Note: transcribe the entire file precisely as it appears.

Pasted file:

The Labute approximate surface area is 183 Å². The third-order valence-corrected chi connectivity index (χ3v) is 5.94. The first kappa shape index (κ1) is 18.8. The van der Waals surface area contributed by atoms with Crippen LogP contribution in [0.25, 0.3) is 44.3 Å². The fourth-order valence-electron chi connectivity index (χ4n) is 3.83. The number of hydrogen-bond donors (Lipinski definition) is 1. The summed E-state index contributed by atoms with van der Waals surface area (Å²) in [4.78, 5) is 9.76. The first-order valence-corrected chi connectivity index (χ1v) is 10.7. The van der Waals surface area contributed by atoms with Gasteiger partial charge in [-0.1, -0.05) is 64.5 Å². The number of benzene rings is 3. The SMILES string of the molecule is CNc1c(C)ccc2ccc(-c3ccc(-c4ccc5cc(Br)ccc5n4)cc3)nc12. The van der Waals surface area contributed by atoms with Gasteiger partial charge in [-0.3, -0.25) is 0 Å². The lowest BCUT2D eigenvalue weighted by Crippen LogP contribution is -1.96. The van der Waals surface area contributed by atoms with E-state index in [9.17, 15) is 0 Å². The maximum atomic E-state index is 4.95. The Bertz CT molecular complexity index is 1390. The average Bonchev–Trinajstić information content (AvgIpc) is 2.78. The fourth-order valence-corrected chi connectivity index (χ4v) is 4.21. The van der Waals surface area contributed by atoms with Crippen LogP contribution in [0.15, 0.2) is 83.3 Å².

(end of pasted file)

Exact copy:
The Labute approximate surface area is 183 Å². The third-order valence-corrected chi connectivity index (χ3v) is 5.94. The first kappa shape index (κ1) is 18.8. The van der Waals surface area contributed by atoms with Crippen LogP contribution in [0.25, 0.3) is 44.3 Å². The fourth-order valence-electron chi connectivity index (χ4n) is 3.83. The number of hydrogen-bond donors (Lipinski definition) is 1. The summed E-state index contributed by atoms with van der Waals surface area (Å²) in [4.78, 5) is 9.76. The first-order valence-corrected chi connectivity index (χ1v) is 10.7. The van der Waals surface area contributed by atoms with Gasteiger partial charge in [-0.1, -0.05) is 64.5 Å². The number of benzene rings is 3. The SMILES string of the molecule is CNc1c(C)ccc2ccc(-c3ccc(-c4ccc5cc(Br)ccc5n4)cc3)nc12. The van der Waals surface area contributed by atoms with Gasteiger partial charge in [-0.3, -0.25) is 0 Å². The lowest BCUT2D eigenvalue weighted by Crippen LogP contribution is -1.96. The van der Waals surface area contributed by atoms with E-state index in [9.17, 15) is 0 Å². The maximum atomic E-state index is 4.95. The Bertz CT molecular complexity index is 1390. The average Bonchev–Trinajstić information content (AvgIpc) is 2.78. The fourth-order valence-corrected chi connectivity index (χ4v) is 4.21. The van der Waals surface area contributed by atoms with Crippen LogP contribution in [0.15, 0.2) is 83.3 Å².